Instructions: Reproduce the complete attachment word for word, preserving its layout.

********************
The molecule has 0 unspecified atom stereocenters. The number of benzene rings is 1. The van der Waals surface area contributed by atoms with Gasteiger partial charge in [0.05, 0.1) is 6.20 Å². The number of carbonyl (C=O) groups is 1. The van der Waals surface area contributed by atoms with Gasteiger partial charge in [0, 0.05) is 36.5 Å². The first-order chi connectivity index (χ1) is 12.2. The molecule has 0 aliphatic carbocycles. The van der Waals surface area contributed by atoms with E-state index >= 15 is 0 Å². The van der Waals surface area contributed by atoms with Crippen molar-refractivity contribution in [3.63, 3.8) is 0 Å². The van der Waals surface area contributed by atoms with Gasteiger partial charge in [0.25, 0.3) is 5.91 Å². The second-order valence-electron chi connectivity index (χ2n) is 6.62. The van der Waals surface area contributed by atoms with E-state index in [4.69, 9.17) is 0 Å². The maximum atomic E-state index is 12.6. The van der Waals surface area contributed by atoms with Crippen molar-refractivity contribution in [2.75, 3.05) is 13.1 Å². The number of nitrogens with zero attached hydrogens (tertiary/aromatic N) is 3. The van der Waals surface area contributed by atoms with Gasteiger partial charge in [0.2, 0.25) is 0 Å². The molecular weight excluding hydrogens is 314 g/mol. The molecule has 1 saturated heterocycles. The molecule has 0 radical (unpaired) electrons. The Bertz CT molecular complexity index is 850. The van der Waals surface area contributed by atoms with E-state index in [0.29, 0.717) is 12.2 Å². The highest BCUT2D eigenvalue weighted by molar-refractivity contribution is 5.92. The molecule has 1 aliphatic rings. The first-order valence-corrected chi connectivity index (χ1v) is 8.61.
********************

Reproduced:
The molecule has 0 unspecified atom stereocenters. The number of benzene rings is 1. The van der Waals surface area contributed by atoms with Gasteiger partial charge in [0.05, 0.1) is 6.20 Å². The number of carbonyl (C=O) groups is 1. The van der Waals surface area contributed by atoms with Gasteiger partial charge in [0, 0.05) is 36.5 Å². The first-order chi connectivity index (χ1) is 12.2. The molecule has 0 aliphatic carbocycles. The van der Waals surface area contributed by atoms with E-state index >= 15 is 0 Å². The van der Waals surface area contributed by atoms with Crippen molar-refractivity contribution in [3.63, 3.8) is 0 Å². The van der Waals surface area contributed by atoms with Gasteiger partial charge in [0.25, 0.3) is 5.91 Å². The second-order valence-electron chi connectivity index (χ2n) is 6.62. The van der Waals surface area contributed by atoms with E-state index in [4.69, 9.17) is 0 Å². The maximum atomic E-state index is 12.6. The van der Waals surface area contributed by atoms with Crippen molar-refractivity contribution in [2.75, 3.05) is 13.1 Å². The number of nitrogens with zero attached hydrogens (tertiary/aromatic N) is 3. The van der Waals surface area contributed by atoms with Gasteiger partial charge in [0.2, 0.25) is 0 Å². The molecular weight excluding hydrogens is 314 g/mol. The molecule has 1 saturated heterocycles. The molecule has 0 radical (unpaired) electrons. The Bertz CT molecular complexity index is 850. The van der Waals surface area contributed by atoms with E-state index in [0.29, 0.717) is 12.2 Å². The highest BCUT2D eigenvalue weighted by molar-refractivity contribution is 5.92. The molecule has 1 aliphatic rings. The first-order valence-corrected chi connectivity index (χ1v) is 8.61.